For the polling cycle - it is, and isn't, an indicator. Basically trying to just get an idea of the then-current demands of our power at home. Based on your feedback, I may look at adding a second board (nano/micro/etc) to just be dedicated to the power monitoring, and connect the two Arduinos together somehow so that the controller arduino can feed off of the monitoring one.

Thanks for giving me some additional details to consider, and helping me to learn as I go along. That is, after all, the ultimate primary objective in all of my tinkering :)

So…out of curiosity, I’m having some trouble getting the MCP6S91 to work. I verified that my CT sensors are putting out somewhere around 50-80mV (depending on the load in the house obviously…) But, I can’t get the MCP6S91s to actually amplify the voltage.

I think that the problem might be just timing issues with the SPI bus, but have no way to verify it (no oscilloscope, etc.)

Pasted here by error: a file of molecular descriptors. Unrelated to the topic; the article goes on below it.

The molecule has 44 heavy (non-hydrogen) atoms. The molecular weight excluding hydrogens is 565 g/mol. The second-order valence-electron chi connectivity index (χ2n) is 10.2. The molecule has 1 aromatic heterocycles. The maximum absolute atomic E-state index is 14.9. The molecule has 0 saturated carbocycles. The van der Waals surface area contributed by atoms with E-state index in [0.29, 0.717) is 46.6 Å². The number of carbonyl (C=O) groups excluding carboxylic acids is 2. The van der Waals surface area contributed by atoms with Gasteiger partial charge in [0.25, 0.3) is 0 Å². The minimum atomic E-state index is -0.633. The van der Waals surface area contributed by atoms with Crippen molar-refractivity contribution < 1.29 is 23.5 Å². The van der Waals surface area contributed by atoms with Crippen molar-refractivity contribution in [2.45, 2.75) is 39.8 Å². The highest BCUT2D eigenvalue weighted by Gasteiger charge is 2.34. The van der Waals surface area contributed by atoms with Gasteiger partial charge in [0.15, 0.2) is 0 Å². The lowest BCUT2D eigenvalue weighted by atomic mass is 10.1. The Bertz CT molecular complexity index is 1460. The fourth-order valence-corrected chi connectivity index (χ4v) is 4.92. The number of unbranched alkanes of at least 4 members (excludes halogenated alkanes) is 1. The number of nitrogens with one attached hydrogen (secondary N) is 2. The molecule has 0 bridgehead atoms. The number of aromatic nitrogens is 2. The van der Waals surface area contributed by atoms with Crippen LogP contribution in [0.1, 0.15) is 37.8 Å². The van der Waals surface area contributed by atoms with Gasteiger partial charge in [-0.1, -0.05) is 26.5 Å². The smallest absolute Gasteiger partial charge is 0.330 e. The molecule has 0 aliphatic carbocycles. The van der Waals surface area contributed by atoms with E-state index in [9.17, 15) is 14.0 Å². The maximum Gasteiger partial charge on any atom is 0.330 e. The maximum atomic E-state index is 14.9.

I’ve been doing a lot of googling, but so far haven’t been able to figure it out. Based on the datasheet, I can’t really tell if it has a maximum clock frequency, whether it uses MSB or LSB first, etc. I’ve tried all of these different settings, but it never would actually change the amplification setting beyond the default of x1.

Some resources I’ve been referencing trying this out:
http://www.microchip.com/forums/m703484.aspx#703550
http://www.microchip.com/forums/m431434.aspx?high=mcp6s91
http://mark.mckillen.com/2012/12/isolated-mains-power-monitoring-arduino/
http://www.dorkbotpdx.org/blog/paul/spi_transactions_in_arduino

https://www.arduino.cc/en/Reference/SPISettings

https://www.arduino.cc/en/Reference/SPITransfer